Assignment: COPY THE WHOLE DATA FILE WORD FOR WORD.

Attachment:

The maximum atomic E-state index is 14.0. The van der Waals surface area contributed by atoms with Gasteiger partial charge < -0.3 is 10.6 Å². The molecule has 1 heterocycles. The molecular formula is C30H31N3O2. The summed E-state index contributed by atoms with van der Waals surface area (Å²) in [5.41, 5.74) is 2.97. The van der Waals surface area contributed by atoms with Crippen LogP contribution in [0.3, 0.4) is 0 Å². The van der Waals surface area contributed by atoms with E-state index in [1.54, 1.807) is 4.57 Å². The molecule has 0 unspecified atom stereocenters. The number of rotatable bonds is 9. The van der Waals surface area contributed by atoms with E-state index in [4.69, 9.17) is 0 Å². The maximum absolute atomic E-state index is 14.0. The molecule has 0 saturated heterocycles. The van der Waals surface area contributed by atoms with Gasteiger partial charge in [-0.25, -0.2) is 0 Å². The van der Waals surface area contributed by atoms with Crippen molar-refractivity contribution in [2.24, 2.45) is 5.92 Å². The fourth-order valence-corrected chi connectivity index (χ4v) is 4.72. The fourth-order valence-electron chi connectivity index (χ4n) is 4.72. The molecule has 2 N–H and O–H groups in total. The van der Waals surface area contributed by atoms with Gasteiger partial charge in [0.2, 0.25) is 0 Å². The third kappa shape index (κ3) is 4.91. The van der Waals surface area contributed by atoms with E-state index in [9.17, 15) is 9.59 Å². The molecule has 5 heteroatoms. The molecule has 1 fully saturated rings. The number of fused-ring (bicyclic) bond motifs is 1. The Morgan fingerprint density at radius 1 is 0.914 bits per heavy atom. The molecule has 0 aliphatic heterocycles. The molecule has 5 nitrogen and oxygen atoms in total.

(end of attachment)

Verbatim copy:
The maximum atomic E-state index is 14.0. The van der Waals surface area contributed by atoms with Gasteiger partial charge < -0.3 is 10.6 Å². The molecule has 1 heterocycles. The molecular formula is C30H31N3O2. The summed E-state index contributed by atoms with van der Waals surface area (Å²) in [5.41, 5.74) is 2.97. The van der Waals surface area contributed by atoms with Crippen LogP contribution in [0.3, 0.4) is 0 Å². The van der Waals surface area contributed by atoms with E-state index in [1.54, 1.807) is 4.57 Å². The molecule has 0 unspecified atom stereocenters. The number of rotatable bonds is 9. The van der Waals surface area contributed by atoms with E-state index in [4.69, 9.17) is 0 Å². The maximum absolute atomic E-state index is 14.0. The molecule has 0 saturated heterocycles. The van der Waals surface area contributed by atoms with Gasteiger partial charge in [-0.25, -0.2) is 0 Å². The van der Waals surface area contributed by atoms with Crippen molar-refractivity contribution in [2.24, 2.45) is 5.92 Å². The fourth-order valence-corrected chi connectivity index (χ4v) is 4.72. The fourth-order valence-electron chi connectivity index (χ4n) is 4.72. The molecule has 2 N–H and O–H groups in total. The van der Waals surface area contributed by atoms with Gasteiger partial charge in [0.2, 0.25) is 0 Å². The third kappa shape index (κ3) is 4.91. The van der Waals surface area contributed by atoms with E-state index in [9.17, 15) is 9.59 Å². The molecule has 5 heteroatoms. The molecule has 1 fully saturated rings. The number of fused-ring (bicyclic) bond motifs is 1. The Morgan fingerprint density at radius 1 is 0.914 bits per heavy atom. The molecule has 0 aliphatic heterocycles. The molecule has 5 nitrogen and oxygen atoms in total.